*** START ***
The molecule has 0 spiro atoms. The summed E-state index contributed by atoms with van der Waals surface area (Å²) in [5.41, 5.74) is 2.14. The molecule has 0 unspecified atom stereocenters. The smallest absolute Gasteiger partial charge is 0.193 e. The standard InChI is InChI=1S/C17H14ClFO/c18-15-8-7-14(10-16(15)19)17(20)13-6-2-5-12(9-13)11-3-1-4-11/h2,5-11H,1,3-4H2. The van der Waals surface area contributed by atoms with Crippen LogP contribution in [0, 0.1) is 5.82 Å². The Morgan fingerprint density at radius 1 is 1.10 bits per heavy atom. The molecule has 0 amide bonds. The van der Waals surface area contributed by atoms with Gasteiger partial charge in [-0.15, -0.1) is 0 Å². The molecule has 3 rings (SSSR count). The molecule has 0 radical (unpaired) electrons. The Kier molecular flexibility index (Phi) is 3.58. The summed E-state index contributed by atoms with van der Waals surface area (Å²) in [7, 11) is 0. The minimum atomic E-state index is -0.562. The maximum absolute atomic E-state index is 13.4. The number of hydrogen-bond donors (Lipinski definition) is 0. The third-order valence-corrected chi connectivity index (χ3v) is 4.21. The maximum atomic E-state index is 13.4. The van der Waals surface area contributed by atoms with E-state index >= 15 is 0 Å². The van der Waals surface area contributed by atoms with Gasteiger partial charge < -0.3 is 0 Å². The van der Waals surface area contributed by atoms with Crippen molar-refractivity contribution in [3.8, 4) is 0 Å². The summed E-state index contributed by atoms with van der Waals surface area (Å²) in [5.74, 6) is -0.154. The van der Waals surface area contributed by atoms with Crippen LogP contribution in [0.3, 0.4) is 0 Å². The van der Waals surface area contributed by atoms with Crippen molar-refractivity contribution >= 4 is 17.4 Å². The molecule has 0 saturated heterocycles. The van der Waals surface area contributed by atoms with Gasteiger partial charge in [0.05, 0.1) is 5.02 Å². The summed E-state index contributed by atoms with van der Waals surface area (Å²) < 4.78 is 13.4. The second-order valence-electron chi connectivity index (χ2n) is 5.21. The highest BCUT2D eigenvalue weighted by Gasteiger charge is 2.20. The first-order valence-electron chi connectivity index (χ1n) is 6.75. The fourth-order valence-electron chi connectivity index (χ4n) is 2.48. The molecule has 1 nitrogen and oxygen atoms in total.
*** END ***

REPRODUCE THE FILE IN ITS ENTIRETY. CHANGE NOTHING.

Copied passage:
The molecule has 0 spiro atoms. The summed E-state index contributed by atoms with van der Waals surface area (Å²) in [5.41, 5.74) is 2.14. The molecule has 0 unspecified atom stereocenters. The smallest absolute Gasteiger partial charge is 0.193 e. The standard InChI is InChI=1S/C17H14ClFO/c18-15-8-7-14(10-16(15)19)17(20)13-6-2-5-12(9-13)11-3-1-4-11/h2,5-11H,1,3-4H2. The van der Waals surface area contributed by atoms with Crippen LogP contribution in [0, 0.1) is 5.82 Å². The Morgan fingerprint density at radius 1 is 1.10 bits per heavy atom. The molecule has 0 amide bonds. The van der Waals surface area contributed by atoms with Gasteiger partial charge in [-0.15, -0.1) is 0 Å². The molecule has 3 rings (SSSR count). The molecule has 0 radical (unpaired) electrons. The Kier molecular flexibility index (Phi) is 3.58. The summed E-state index contributed by atoms with van der Waals surface area (Å²) in [7, 11) is 0. The minimum atomic E-state index is -0.562. The maximum absolute atomic E-state index is 13.4. The number of hydrogen-bond donors (Lipinski definition) is 0. The third-order valence-corrected chi connectivity index (χ3v) is 4.21. The maximum atomic E-state index is 13.4. The van der Waals surface area contributed by atoms with E-state index >= 15 is 0 Å². The van der Waals surface area contributed by atoms with Gasteiger partial charge < -0.3 is 0 Å². The van der Waals surface area contributed by atoms with Crippen molar-refractivity contribution in [3.8, 4) is 0 Å². The summed E-state index contributed by atoms with van der Waals surface area (Å²) in [5.74, 6) is -0.154. The van der Waals surface area contributed by atoms with Crippen LogP contribution in [0.3, 0.4) is 0 Å². The van der Waals surface area contributed by atoms with Crippen molar-refractivity contribution >= 4 is 17.4 Å². The molecule has 0 saturated heterocycles. The van der Waals surface area contributed by atoms with Gasteiger partial charge in [0.05, 0.1) is 5.02 Å². The summed E-state index contributed by atoms with van der Waals surface area (Å²) < 4.78 is 13.4. The second-order valence-electron chi connectivity index (χ2n) is 5.21. The highest BCUT2D eigenvalue weighted by Gasteiger charge is 2.20. The first-order valence-electron chi connectivity index (χ1n) is 6.75. The fourth-order valence-electron chi connectivity index (χ4n) is 2.48. The molecule has 1 nitrogen and oxygen atoms in total.